Behavioural Factors as Emerging Main Determinants of Child Mortality in Middle-Income Countries: A Case Study of Jordan
AbstractThis paper uses data from Jordan’s 2007 Demographic and Health Survey to reassess the main determinants of child mortality in this middle-income country. Running different logit estimations to allow for different time windows and sets of variables, we find that behavioural factors have gained importance, compared to the household and community factors that were found to be important in earlier studies. We conclude that once a country has passed a certain threshold in household income, education and access to health care and safe drinking water, policies targeting behavioural changes are the most promising for achieving further reductions in mortality rates.
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Bibliographic InfoPaper provided by United Nations, Department of Economics and Social Affairs in its series Working Papers with number 103.
Length: 26 pages
Date of creation: Feb 2011
Date of revision:
child mortality; infant mortality; emerging determinants; behavioural factors; middle-income countries; Jordan;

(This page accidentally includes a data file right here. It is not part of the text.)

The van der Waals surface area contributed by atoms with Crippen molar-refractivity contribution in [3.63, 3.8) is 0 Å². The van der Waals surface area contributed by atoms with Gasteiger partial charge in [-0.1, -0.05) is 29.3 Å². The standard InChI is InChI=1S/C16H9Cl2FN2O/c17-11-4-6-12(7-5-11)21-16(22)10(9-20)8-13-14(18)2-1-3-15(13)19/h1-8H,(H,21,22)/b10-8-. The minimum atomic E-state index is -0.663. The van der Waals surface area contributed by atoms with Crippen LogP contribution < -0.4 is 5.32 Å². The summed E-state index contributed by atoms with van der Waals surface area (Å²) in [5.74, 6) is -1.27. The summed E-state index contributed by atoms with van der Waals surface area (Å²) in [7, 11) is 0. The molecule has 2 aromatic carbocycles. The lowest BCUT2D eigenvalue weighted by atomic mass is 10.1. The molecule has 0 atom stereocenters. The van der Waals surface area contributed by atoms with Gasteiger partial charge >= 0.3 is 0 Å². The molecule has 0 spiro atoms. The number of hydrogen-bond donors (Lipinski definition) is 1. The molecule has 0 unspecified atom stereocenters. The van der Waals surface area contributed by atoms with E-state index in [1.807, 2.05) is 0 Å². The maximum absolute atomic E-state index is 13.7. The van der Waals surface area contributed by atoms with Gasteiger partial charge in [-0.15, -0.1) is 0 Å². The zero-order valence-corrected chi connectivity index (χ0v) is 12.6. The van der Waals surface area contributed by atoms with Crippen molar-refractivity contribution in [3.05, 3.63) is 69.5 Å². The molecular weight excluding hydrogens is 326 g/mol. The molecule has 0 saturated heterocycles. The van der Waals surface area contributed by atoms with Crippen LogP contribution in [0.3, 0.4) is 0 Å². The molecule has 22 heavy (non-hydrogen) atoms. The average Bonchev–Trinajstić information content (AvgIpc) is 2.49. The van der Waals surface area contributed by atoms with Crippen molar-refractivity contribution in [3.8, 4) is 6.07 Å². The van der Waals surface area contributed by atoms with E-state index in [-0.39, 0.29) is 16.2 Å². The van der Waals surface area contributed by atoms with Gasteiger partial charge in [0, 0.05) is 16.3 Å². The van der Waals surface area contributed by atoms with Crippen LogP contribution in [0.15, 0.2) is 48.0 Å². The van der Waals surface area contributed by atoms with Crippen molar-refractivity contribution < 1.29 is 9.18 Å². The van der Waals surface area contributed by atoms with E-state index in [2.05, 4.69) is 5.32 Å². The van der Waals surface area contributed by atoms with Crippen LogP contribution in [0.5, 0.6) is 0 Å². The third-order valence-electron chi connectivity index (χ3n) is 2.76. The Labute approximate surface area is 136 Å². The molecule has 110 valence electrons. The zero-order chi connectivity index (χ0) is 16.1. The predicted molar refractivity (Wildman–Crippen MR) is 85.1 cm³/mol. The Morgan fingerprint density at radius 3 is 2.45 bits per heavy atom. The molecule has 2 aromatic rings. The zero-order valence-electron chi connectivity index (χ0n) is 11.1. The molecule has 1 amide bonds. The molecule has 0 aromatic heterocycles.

Find related papers by JEL classification:
- I12 - Health, Education, and Welfare - - Health - - - Health Production
- I18 - Health, Education, and Welfare - - Health - - - Government Policy; Regulation; Public Health
- J13 - Labor and Demographic Economics - - Demographic Economics - - - Fertility; Family Planning; Child Care; Children; Youth
- O29 - Economic Development, Technological Change, and Growth - - Development Planning and Policy - - - Other
This paper has been announced in the following NEP Reports:
- NEP-ALL-2011-03-12 (All new papers)
- NEP-ARA-2011-03-12 (MENA - Middle East & North Africa)
- NEP-CWA-2011-03-12 (Central & Western Asia)
- NEP-HEA-2011-03-12 (Health Economics)
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